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When I was little, a movie came out called "A Funny Thing Happened On The Way To The Forum". For the longest time I thought it was "A Funny Thing Happened On The Way To The Farm".
Back when the film "Aliens" came out, I was reading an article about it and how it was 'seven years in the making' after the first film. I thought that meant "Aliens" took seven whole years to film. The kicker was that I was 13 years old at the time and should have known better. ;P
When I saw the original "Amityville Horror" film, it was the first time I had heard the name "Jodie"--the name the daughter gives the evil demonic pig. For years after that I believed anyone named "Jodie" was evil.
When I was younger, I used to believe when movies would show the attention slide, that “no unauthorized reproduction” meant that it was illegal for people to have sex in a movie.
When I was seven I went to Disney World, and we rode on this one ride in MGM Studios that was about a bunch of various movies (I think it was called the Great Movie Ride or something). And there were narrators, who doubled as actors I guess, but I had no clue about that part.
When we got to this one part, one of the narrators (who was also an actor, which I didn't know) was doing this Old West hold-up-type thing. And she ran into this building and the building CAUGHT FIRE!!!! So I thought she caught fire too NOOO! The flames were apparently real too...you could feel the heat as we went past them. And I was just like "WHY WOULD THEY JUST KILL HER LIKE THAT?!"
I stood corrected when she came back out at the end of the ride. YAY!
I always thought when someone died in a movie that the person who died was played by a person on death-row so the directors always hired them to make it more realistic
I used to believe the D in the Disney logo was a backwards G. I never understood why.
I used to believe that the pirates on the pirates of the caribbean ride would come to life and eat me!
when i was 3 or 4 i was obsessed with the movie snow white and the seven dwarves, and i thought all dwarves mined for jewels like the ones in the movie. so when i saw one in the grocery store i yelled to my mom 'where's her pick axe?!'
You know that commercial for the movie "Milk"? He´s on stage, yelling, "I am here to recruit you!" But I was sure I heard, "I am here to make fruit juice!" I knew that couldnt be right, but I had no idea what it could be....
i used to think that movie stars were born in space and lived on stars. that's why they were so beautiful and famous and why all the people i knew weren't famous. also, they were born in the stars and everyone admired them so they wanted them to be in their movies.
good theory though!
I used to believe Tim Burton was the son of Richard Burton. And not only as a child, I was about 20 when I found out they're not related at all.
Around 8th grade I took a scene in Adam Sandler's "The Water Boy" too seriously. It was when he snuck a girl into his house while his mother was sleeping. (His mother had always warned him to stay away from girls) The girl asked if this was okay and he told her that "What mama doesn't see won't hurt her." It then zoomed into the mother sleeping-she was wearing an eyemask. I thought that her son had placed it on her so that she wouldn't be able to see him with a girl.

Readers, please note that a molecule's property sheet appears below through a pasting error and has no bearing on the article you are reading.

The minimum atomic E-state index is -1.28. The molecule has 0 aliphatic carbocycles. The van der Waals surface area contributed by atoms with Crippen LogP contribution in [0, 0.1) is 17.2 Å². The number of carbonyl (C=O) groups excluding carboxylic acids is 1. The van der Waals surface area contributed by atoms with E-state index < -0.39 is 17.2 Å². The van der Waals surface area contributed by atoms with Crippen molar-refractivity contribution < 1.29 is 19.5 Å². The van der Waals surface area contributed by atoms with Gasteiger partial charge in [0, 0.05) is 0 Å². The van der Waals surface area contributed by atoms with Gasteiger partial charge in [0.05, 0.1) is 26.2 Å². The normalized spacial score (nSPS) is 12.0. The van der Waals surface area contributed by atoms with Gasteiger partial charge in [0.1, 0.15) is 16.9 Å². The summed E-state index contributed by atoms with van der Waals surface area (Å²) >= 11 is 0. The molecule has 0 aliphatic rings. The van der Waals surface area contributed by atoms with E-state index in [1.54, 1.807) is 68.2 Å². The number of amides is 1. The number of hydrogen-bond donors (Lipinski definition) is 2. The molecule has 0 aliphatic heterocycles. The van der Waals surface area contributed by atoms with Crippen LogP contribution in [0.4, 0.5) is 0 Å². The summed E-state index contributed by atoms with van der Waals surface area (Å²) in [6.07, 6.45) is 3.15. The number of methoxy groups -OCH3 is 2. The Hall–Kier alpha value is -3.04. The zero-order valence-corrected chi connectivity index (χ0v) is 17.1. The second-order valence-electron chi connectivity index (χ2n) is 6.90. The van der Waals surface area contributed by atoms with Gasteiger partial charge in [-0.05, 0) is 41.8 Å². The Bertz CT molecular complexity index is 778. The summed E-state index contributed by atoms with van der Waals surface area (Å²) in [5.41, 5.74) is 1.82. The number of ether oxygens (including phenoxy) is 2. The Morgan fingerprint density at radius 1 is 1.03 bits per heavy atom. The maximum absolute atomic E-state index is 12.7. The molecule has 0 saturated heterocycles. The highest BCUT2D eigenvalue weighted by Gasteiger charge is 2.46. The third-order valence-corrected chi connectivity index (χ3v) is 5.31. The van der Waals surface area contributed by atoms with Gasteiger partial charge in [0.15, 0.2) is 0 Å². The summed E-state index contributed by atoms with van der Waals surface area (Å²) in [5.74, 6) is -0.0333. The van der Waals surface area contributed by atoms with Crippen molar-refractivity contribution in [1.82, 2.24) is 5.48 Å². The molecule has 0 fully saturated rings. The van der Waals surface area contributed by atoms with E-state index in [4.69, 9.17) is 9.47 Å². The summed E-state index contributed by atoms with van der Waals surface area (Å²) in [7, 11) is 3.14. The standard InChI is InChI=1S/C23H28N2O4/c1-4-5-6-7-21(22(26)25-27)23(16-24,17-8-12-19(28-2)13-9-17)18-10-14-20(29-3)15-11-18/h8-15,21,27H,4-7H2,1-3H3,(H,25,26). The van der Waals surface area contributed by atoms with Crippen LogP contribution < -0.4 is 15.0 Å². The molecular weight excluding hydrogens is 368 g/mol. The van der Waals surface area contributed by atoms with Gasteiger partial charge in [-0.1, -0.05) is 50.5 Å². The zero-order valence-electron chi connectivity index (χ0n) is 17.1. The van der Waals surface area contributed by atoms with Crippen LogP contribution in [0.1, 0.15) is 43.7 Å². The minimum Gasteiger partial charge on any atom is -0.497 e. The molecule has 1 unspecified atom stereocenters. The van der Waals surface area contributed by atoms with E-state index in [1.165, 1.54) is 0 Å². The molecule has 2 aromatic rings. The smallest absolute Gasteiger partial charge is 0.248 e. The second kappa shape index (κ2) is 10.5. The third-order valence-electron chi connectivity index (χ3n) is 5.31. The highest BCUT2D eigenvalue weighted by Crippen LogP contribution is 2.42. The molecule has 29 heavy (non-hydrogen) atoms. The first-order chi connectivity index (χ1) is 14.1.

I took some parts of movies way too literally as an elementary to middle schooler. For instance until I actually saw "Titanic" I use to think that when Jack told Rose not to ever let go-he meant that she had to hold onto his dead body forever. Hence around fifth grade when forced to reinact the scene with a younger girl who had seen the movie in the afterschool program (I had to play Jack-she was Rose of course) when I had to tell her to never let go-and she would let go of me I would shout "You let go!" She insisted to me that Jack didn't say that.
It wasn't until I saw the movie on tv with my mother finally that I realized it was a promise that Rose had to hold onto that she would remain alive.
Until I was about 7 I thought movies had life cycles. All brand-new movies were cartoons. Then when they were older they turned into live-action movies. Then they turned into old grainy live-action movies. After that they turned into black-and-white cartoons, and then into black-and-white movies, and then into silent films. All because someone once told me that black-and-white films were "old movies".
When I was younger I used to believe that the Reading Cinema didn't have any sound but had subtitles which you had to read.I later found out that "Reading" was just the last name of the owner of the cinema.
I used to beleive that in order to rewind a film the actors would have to re-act the whole movie backwards.
I thought for the longest time that the movie "Letters From Iwo Jima" was called "Letters From A Two Jima". I didn't get why it was "a two", but when I finally figured out I was misreading it it made a lot more sense.
Growing up, my father was telling me about Hitler's rise to power, and how he had blackshirt stormtroopers before an army, and having seen Empire Strikes Back at the ripe age of 5 or 6, the stormtroopers uniforms really scared the pants off me.
Me: you mean stormtroopers were real?
Pops: well of course
Me: are any still alive?!
Pops: it wasn't *that* long ago.
Me: (most important) DO THEY STILL HAVE THIER UNIFORMS??!?
Pops:well I'm sure some still have them hidden in the back of thier closets..
YEARS of terror.
I used to believe that all movies were documentaries, real things that had been filmed when they happened. I always marvelled that they had such great camera technology in ancient Egypt, but rode in chariots because they didn't have cars.